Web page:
Next: Running for Your Life: Resolutions, I Have a Few

Running for Your Life: The Next Marathon or Number 9 !

At the end of July I had pretty much made up my mind. No more marathons. After all I'd been happy doing my every other day running for twenty-three straight years before I suited up for Pittsburgh Marathon in May 2010.

But then, in my fourth marathon, only the second one that I finished all 26.2 miles, I managed to run the race in 3:47, and later that year, in Scranton, I literally shocked myself with a Boston Marathon qualifying time of 3:33. Boston 2012 was my sixth marathon, significantly slower but it was 80 degrees F at start time, so just finishing in one piece was an achievement.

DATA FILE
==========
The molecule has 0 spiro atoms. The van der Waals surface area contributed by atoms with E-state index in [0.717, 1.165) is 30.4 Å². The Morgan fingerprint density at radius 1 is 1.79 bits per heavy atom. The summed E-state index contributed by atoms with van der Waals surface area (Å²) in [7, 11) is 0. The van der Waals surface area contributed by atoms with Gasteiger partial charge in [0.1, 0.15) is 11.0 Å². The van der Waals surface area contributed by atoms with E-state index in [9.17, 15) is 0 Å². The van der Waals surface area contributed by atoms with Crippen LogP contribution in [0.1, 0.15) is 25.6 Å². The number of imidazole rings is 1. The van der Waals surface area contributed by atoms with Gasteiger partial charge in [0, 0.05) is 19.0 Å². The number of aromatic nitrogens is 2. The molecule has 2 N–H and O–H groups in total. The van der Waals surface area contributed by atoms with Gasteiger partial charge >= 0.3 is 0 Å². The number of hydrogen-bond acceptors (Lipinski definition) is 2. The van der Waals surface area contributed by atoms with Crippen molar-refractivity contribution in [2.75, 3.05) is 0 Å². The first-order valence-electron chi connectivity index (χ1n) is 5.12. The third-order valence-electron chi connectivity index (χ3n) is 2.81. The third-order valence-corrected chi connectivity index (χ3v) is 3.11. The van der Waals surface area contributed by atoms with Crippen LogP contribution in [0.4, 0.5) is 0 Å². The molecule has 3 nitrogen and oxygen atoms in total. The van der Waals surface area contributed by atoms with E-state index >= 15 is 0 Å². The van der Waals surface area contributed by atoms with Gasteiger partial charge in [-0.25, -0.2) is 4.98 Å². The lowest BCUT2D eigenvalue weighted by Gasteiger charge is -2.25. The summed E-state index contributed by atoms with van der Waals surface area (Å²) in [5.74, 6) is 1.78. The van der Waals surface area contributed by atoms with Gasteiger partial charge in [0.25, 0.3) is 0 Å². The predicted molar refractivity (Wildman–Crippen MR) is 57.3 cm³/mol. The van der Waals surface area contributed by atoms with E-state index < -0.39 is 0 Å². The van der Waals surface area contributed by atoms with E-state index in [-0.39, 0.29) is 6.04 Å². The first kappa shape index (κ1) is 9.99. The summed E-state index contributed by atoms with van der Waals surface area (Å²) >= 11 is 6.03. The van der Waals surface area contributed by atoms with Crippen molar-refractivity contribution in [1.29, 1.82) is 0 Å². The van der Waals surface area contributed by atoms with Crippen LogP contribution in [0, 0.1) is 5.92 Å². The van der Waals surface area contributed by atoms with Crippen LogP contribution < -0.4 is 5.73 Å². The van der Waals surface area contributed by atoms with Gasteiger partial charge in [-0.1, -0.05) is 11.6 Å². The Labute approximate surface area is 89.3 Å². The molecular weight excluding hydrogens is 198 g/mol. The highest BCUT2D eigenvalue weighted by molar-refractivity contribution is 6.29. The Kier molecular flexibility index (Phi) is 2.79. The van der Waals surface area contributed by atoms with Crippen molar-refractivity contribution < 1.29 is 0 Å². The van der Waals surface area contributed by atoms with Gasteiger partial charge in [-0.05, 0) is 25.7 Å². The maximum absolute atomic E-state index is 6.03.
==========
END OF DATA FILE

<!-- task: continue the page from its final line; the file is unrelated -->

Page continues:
Then came my seventh, a return to Scranton and a modest sub-4 hours, followed by Nova Scotia in July, many minutes beyond four. It was hot that day, but I'd been hoping for better.

It was then I said, well, maybe that's enough. Eight marathons. There's the half, the 10K. Or just running. I mean that was good enough for twenty-three years, wasn't it?

Then a friend of mine said let's train for Albuquerque. In October. Starting race temp this year was 53  F; in 2013, 36 F; in 2012, 51.

That's more like it. And there's history. M, K and I lived in Santa Fe for a year in the early nineties. Bugs Bunny always took that wrong turn in Albuquerque. And the best damn TV show every made -- Breaking Bad -- was set in that town.

So there it is. The next race. And, oh yeah, I'll be over sixty, with a Boston Marathon qualifying time of 3:55 in my sights .... !

Ncxt: Running for Your Life: Sixty years in 2015